There has been lots of debate about the ever increasingly visibility given to Lesbian, Gay, Bi-Sexual, and Transgender rights. As LGBT culture continues to blend into the mainstream, it is only natural for traditional safe-haven establishments like hotels, restaurants, and community centers to open their doors to “straight” folks.
New York City will be site of the America’s first “straight friendly” hotel called THE OUT NYC, a streamlined, three-story Travel Lodge renovation in the heart of Hell’s Kitchen neighborhood, between 10th and 11th streets.
Simpson Reisner, a managing partner of Parkview Developers, which owns THE OUT NYC, enthusiastically told MSN that he envisioned creating a “relaxing home base resort-style retreat where guests can stay, eat and play.”
The creator of this 105-room boutique hotel explained that he drew his inspiration from gay-friendly resorts, but Reisner thought it was time to market a hotel that was ran by gays that welcomed straight people and local New Yorkers.
According to reports, THE OUT NYC rides the momentum of a new global trend that demonstrates the LGBT’s benevolent economic power, welcoming all customers to enjoy the unique and lavish traveling experience many in the gay community already benefit from.
Bjorn Hanson, divisional dean of the Preston Robert Tisch Center for Hospitality, Tourism and Sports Management at New York University, said the fact that up to 10 percent of the population self-reports as being gay “creates an opportunity” for hotels that appeal to a substantial demographic.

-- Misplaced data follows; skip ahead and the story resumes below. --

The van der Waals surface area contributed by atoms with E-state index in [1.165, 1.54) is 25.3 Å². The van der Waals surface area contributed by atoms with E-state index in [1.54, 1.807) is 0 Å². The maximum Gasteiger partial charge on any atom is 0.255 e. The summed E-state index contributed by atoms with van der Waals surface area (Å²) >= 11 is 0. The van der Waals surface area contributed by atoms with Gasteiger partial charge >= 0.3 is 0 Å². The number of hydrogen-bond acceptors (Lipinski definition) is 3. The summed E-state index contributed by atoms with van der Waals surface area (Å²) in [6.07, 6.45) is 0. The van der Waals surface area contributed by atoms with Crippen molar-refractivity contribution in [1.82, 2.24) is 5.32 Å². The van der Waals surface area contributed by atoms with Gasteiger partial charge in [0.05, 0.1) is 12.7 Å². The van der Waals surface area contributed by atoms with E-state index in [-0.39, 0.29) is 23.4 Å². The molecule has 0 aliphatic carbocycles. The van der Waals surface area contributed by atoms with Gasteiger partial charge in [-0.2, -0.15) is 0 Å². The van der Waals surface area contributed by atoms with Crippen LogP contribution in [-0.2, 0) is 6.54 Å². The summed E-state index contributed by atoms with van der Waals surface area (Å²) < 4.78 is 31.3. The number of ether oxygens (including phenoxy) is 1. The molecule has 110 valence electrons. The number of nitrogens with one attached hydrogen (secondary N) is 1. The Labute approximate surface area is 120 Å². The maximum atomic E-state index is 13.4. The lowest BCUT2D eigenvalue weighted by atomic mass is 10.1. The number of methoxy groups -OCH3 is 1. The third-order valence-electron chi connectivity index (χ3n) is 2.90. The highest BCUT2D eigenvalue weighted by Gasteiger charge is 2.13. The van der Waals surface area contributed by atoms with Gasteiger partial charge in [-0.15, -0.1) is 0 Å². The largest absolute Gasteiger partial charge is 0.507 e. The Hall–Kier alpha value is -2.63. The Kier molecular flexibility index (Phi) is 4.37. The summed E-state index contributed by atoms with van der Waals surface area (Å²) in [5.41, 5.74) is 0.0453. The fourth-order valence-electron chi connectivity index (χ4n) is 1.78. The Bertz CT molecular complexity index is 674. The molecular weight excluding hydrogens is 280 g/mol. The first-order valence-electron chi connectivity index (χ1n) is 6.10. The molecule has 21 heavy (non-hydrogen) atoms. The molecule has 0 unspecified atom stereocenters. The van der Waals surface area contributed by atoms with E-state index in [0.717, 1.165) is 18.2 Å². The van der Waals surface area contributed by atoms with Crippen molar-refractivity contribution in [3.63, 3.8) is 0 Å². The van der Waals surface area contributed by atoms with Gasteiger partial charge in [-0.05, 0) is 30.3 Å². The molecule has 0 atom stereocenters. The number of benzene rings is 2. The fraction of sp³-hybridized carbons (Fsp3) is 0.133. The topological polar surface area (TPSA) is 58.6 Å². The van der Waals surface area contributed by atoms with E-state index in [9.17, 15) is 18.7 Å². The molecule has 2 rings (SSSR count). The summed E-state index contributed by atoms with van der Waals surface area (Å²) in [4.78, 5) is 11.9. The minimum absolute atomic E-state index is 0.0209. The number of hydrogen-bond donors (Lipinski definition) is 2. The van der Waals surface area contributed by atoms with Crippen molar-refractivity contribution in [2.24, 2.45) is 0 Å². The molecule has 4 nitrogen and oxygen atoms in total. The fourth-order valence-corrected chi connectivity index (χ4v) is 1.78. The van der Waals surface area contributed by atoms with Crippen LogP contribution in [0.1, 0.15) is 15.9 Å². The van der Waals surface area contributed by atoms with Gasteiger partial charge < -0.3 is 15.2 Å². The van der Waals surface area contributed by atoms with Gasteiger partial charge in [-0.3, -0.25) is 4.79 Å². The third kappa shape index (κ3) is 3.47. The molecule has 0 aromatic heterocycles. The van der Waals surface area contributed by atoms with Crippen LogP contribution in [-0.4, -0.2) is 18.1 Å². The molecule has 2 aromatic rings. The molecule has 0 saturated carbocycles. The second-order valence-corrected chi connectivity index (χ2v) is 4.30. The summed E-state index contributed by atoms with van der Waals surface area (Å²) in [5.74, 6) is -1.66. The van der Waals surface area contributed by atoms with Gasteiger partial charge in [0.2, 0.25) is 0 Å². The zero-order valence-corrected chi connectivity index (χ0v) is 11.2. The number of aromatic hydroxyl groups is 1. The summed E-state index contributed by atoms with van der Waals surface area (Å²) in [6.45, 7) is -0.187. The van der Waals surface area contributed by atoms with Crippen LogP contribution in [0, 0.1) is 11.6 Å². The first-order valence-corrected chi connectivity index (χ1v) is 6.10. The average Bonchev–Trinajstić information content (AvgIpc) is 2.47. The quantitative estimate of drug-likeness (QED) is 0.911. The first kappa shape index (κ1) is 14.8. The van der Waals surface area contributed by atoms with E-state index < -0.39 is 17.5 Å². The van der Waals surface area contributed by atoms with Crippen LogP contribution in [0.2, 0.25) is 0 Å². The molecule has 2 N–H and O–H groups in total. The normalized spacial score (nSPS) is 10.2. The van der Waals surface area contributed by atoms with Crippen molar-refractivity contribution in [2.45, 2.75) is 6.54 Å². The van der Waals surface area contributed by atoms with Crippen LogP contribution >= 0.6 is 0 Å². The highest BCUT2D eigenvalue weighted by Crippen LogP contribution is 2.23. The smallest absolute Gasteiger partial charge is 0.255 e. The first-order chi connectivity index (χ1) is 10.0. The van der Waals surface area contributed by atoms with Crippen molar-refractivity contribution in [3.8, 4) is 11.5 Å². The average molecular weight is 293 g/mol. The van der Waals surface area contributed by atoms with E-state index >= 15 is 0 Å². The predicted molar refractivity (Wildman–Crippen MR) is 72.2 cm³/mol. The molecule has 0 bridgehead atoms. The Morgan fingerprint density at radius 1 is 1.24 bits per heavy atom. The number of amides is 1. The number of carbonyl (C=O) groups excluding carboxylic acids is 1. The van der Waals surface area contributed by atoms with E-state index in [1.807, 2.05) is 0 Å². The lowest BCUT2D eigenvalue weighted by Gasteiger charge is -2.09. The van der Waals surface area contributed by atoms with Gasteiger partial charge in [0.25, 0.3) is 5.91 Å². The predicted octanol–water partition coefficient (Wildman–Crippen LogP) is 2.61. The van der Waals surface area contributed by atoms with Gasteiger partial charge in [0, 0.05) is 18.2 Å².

The change in New York’s marriage laws may also play a role in the increase.
THE OUT NYC will provide a communal feel for its guests, offering eight “Sleep Shares,” hostel-style rooms that sleep four, will be equipped with four full-sized beds, personal TVs, a bathroom, and privacy curtains. These innovative shared accommodations start at $99 per person.
Additionally, the full-service restaurant and café, KITCHIN, set to open in May, will serve upscale comfort food. Guests will be able to dine at large communal tables and enjoy picnics prepared by the restaurant’s staff. Reisner said that he hopes the hotel’s welcome-to-all philosophy and atmosphere will help make the KITCHIN “the neighborhood cafeteria.”
It seems like the tremendous economic power that many in LGBT community have will help build bridges of compassion, awareness, and acceptance that many minorities — African-Americans, in particular — still struggle to establish in America.
Would you stay and relax in a “straight friendly” LGBT hotel? Do you think it’s necessary for gays to have exclusive hotels?